Verse of the Day

Tuesday, June 3, 2014

Neurosurgical Evaluation

After many phone calls and extensive research, my husband I a decided to consult with Byron Willis, M.D. of Arizona Neurology and Spine.

Because of the delicate location of the lesion, Dr. Willis told us the cavernous angioma could not be surgically removed without causing neurological damage. The only options for my case were either no treatment or radio surgery. The radio surgery (high intensity radiation) would act to cauterize the perimeter of the lesion, theoretically reducing the incidence of another bleed.  I was told brain stem lesions have a propensity to re bleed, and that if my lesion bled again, it would most likely be fatal. As it was, the lesion was so large that it occupied the entire Pons of the brain.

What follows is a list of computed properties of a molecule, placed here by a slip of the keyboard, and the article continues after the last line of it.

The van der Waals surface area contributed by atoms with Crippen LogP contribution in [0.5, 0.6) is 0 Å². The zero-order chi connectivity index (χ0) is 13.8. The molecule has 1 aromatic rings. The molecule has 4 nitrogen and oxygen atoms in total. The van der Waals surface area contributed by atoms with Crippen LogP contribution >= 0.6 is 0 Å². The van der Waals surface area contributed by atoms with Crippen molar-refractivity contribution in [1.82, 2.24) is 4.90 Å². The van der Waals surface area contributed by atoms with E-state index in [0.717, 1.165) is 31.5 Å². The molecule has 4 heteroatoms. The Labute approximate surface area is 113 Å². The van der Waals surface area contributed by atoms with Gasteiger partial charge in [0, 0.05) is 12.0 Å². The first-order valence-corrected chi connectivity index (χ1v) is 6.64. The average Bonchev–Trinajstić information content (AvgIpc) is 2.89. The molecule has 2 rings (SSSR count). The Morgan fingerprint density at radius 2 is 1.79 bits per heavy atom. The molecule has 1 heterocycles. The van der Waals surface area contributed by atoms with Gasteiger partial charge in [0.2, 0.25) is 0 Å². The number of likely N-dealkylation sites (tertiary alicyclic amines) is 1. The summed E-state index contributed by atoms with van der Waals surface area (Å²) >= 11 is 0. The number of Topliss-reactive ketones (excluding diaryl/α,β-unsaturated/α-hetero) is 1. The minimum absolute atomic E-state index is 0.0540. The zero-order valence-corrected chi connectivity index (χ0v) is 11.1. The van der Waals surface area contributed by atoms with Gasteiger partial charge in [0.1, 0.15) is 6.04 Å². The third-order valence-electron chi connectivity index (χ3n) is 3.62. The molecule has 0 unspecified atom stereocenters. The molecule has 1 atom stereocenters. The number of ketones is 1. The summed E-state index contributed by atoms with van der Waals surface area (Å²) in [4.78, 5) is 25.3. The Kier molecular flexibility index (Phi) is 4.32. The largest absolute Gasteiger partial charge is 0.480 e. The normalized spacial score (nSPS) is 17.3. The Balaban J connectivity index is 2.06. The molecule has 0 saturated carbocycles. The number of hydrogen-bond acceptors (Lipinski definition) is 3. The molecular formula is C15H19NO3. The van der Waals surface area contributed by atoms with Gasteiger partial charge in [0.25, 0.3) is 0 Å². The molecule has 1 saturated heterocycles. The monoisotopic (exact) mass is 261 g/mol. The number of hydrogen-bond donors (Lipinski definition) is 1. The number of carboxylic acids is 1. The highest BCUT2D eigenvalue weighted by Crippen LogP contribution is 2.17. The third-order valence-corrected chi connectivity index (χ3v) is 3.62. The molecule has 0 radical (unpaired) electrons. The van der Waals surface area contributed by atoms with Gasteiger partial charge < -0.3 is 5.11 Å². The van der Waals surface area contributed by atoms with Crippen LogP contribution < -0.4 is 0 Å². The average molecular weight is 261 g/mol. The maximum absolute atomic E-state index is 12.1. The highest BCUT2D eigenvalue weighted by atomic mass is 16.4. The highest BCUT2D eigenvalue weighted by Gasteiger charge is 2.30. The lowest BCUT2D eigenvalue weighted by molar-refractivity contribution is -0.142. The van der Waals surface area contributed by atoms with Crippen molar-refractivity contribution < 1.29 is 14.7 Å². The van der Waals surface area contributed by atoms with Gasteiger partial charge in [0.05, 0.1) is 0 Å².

Dr. Willis did put me on Dexamethasone--- a heavy-duty steroid-- to reduce the edema surrounding the lesion. I did feel significantly better going on the steroid. The "falling backwards" feeling stopped within a few doses of the medication.

Dr. Willis did advise us to get all of our biological children screened for this genetic disorder.

Dr. Willis also referred me to Dr. Kresl of Phoenix Cyber Knife. 

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